AND WHAT DO YOU NEED TO KNOW?
Pre-Employment Testing explained by expert Dr. Michael Mercer. Pre-employment tests are tests that organizations give to job applicants to help them hire employees who are productive, dependable, and low-turnover.
Research on pre-employment tests and other prediction methods indicate pre-employment tests are the most accurate method to predict how an applicant may perform on-the-job, if hired. In contrast, interviews typically are a lousy method to predict an applicant’s job performance. Also, reference checks, unfortunately, are quite useless, because many companies refuse to reveal negative information about their former employees.
Pre-employment tests that work well are created after doing years of in-depth research. The research finds out which test questions work best in the test, plus makes sure the test is both reliable and valid.
Use pre-employment tests only if they were created using research to establish the test is both (a) valid and (b) reliable.
Validity of a pre-employment test means the test accurately predicts or forecasts exactly what it is meant to predict. For example, if one scale or section of the pre-employment test aims to predict if a job applicant is teamwork-oriented, then that test scale is valid only if it accurately measures how much or how little an applicant likes teamwork.
Reliability of a pre-employment test means a test reliably or consistently measures what it is supposed to measure. For instance, if multiple questions predict Teamwork, then those Teamwork questions must overall measure Teamwork and not some other factor. Also, test-retest reliability means if a job applicant takes the pre-employment test one day and then takes the same test at a later date, then the applicant’s scores should be the same at both times.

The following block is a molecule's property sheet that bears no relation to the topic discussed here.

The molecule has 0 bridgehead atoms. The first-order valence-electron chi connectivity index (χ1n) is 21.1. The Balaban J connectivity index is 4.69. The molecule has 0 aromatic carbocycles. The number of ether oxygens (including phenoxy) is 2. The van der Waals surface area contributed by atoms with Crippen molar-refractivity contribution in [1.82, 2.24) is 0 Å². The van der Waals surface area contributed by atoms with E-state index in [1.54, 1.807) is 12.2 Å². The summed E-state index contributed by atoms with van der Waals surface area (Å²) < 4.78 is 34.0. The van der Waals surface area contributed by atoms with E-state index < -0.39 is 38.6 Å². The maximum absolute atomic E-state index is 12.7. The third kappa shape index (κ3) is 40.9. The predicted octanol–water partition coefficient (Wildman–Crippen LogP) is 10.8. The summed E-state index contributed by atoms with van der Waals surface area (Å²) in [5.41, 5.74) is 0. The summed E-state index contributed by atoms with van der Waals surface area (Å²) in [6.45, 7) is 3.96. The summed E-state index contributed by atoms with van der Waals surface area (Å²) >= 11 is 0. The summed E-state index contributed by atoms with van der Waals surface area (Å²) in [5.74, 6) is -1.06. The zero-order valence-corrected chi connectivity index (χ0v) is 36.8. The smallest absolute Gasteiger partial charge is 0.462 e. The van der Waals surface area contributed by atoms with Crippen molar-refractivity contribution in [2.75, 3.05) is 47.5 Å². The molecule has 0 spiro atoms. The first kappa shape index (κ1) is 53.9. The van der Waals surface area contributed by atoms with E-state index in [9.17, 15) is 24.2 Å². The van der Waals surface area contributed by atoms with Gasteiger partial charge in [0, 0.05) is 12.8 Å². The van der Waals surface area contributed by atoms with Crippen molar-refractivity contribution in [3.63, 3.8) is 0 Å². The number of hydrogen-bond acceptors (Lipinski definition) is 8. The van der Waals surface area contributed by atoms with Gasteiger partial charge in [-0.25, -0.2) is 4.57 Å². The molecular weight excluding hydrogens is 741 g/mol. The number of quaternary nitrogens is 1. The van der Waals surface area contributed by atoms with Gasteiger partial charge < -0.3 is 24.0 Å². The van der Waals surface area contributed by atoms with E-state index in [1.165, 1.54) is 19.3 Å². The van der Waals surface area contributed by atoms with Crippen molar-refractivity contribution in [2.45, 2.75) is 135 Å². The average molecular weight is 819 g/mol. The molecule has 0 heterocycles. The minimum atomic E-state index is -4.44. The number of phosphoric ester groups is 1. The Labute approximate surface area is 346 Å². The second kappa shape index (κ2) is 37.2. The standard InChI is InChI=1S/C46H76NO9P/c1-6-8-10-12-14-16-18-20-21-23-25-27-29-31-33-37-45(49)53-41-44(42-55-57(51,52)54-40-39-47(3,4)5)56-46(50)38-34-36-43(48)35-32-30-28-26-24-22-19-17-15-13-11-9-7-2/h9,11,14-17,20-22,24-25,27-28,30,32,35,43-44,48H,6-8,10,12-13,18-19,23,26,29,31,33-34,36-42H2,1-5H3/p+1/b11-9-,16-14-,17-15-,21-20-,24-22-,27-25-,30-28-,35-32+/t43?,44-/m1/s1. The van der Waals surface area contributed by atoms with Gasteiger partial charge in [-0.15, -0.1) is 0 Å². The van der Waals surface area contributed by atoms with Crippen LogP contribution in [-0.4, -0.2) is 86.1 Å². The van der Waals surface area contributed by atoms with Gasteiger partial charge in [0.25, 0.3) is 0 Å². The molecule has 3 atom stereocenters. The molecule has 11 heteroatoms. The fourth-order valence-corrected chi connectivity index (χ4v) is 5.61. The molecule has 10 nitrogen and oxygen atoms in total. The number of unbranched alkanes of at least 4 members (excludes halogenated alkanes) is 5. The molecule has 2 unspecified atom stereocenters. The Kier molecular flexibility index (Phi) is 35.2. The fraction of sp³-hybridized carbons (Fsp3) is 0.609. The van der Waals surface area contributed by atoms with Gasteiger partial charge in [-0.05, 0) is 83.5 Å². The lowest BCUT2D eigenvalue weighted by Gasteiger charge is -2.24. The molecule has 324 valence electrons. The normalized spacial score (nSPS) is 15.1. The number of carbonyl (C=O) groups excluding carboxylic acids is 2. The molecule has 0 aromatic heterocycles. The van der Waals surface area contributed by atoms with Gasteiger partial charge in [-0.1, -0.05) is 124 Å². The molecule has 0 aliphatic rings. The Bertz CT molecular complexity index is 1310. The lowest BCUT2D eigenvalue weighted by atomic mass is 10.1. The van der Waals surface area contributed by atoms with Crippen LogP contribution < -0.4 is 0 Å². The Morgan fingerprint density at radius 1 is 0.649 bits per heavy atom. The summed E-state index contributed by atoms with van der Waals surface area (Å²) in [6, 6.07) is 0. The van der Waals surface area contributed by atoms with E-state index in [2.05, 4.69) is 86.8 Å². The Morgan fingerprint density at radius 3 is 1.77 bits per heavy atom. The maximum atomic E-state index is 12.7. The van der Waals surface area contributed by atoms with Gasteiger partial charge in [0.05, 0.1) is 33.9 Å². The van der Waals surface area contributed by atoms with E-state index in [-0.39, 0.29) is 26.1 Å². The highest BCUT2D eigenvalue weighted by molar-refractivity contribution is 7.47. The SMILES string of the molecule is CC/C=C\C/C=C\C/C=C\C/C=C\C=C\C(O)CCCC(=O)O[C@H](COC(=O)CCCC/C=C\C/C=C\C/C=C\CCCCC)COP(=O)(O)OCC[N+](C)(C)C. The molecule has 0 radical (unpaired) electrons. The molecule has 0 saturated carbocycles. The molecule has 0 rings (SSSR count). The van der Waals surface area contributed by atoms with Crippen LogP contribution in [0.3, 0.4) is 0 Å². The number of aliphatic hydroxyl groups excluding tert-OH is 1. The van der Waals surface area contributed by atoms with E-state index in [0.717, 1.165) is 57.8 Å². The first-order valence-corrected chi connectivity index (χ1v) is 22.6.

Summary: Use pre-employment tests only if they were created using research to establish the test is both (a) valid and (b) reliable.
In contrast, some organizations mistakenly use “assessments” meant for training or team building with current employees when they evaluate job applicants. This is wrong to do – for important reasons. For starters, such “assessments” are not researched, designed, nor justifiable for pre-employment testing of job applicants. Also, if questions are raised about using such “assessments,” the organization certainly will have difficulty justifying why it used an “assessment” meant for training or team building to evaluate job applicants.
So, only use pre-employment tests that actually are researched and designed to test job applicants. Do not use “assessments” that are not researched, designed, meant for, nor justifiable to evaluate job applicants.
Three types of pre-employment tests can help you hire the best.
Personality and dependability or responsibility tests must include method to spot liars – dishonest applicants who try to outwit the tests.
Unfortunately, most tests do not “catch” liars!
They unwisely look for “consistent” answers to certain questions – which is very easy for applicants to figure out + outwit!
Important = Only use pre-employment personality, dependability or responsibility tests that include well-researched method to “catch” liars.
Recommendation: Always ask an Industrial & Business Psychologist who created pre-employment tests, such as Dr. Michael Mercer, how the test will “catch” applicants who answer dishonestly or lie.